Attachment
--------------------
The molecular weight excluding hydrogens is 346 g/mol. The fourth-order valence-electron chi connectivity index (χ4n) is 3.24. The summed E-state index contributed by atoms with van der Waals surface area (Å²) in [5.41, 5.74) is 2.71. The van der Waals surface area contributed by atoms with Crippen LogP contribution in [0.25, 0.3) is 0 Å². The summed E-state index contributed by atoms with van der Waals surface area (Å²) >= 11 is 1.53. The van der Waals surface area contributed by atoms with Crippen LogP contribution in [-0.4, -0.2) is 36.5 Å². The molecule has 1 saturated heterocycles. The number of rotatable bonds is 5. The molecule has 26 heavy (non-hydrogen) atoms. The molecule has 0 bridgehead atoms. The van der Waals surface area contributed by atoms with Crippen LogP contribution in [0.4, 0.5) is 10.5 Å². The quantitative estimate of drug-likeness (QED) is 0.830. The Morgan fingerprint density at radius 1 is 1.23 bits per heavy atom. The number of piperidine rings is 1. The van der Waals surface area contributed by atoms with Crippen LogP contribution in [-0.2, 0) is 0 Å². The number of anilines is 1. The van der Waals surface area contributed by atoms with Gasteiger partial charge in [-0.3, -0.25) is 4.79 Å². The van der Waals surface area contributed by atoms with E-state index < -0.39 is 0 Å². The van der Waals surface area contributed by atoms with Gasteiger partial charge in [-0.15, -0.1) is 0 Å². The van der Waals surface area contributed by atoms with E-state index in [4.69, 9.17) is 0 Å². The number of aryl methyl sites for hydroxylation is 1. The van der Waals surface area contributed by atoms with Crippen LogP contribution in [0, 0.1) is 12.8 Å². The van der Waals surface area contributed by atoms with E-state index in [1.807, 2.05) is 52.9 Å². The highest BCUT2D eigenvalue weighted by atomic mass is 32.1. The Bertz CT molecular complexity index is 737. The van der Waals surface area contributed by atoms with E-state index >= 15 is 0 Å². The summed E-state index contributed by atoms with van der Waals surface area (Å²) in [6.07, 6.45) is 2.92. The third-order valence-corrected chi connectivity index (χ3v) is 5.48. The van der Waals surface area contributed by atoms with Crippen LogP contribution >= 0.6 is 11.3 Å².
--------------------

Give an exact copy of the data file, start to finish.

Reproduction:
The molecular weight excluding hydrogens is 346 g/mol. The fourth-order valence-electron chi connectivity index (χ4n) is 3.24. The summed E-state index contributed by atoms with van der Waals surface area (Å²) in [5.41, 5.74) is 2.71. The van der Waals surface area contributed by atoms with Crippen LogP contribution in [0.25, 0.3) is 0 Å². The summed E-state index contributed by atoms with van der Waals surface area (Å²) >= 11 is 1.53. The van der Waals surface area contributed by atoms with Crippen LogP contribution in [-0.4, -0.2) is 36.5 Å². The molecule has 1 saturated heterocycles. The number of rotatable bonds is 5. The molecule has 26 heavy (non-hydrogen) atoms. The molecule has 0 bridgehead atoms. The van der Waals surface area contributed by atoms with Crippen LogP contribution in [0.4, 0.5) is 10.5 Å². The quantitative estimate of drug-likeness (QED) is 0.830. The Morgan fingerprint density at radius 1 is 1.23 bits per heavy atom. The number of piperidine rings is 1. The van der Waals surface area contributed by atoms with Crippen LogP contribution in [-0.2, 0) is 0 Å². The number of anilines is 1. The van der Waals surface area contributed by atoms with Gasteiger partial charge in [-0.3, -0.25) is 4.79 Å². The van der Waals surface area contributed by atoms with E-state index < -0.39 is 0 Å². The van der Waals surface area contributed by atoms with Gasteiger partial charge in [-0.15, -0.1) is 0 Å². The van der Waals surface area contributed by atoms with E-state index in [4.69, 9.17) is 0 Å². The number of aryl methyl sites for hydroxylation is 1. The van der Waals surface area contributed by atoms with Crippen LogP contribution in [0, 0.1) is 12.8 Å². The van der Waals surface area contributed by atoms with E-state index in [1.807, 2.05) is 52.9 Å². The highest BCUT2D eigenvalue weighted by atomic mass is 32.1. The Bertz CT molecular complexity index is 737. The van der Waals surface area contributed by atoms with E-state index >= 15 is 0 Å². The summed E-state index contributed by atoms with van der Waals surface area (Å²) in [6.07, 6.45) is 2.92. The third-order valence-corrected chi connectivity index (χ3v) is 5.48. The van der Waals surface area contributed by atoms with Crippen LogP contribution >= 0.6 is 11.3 Å².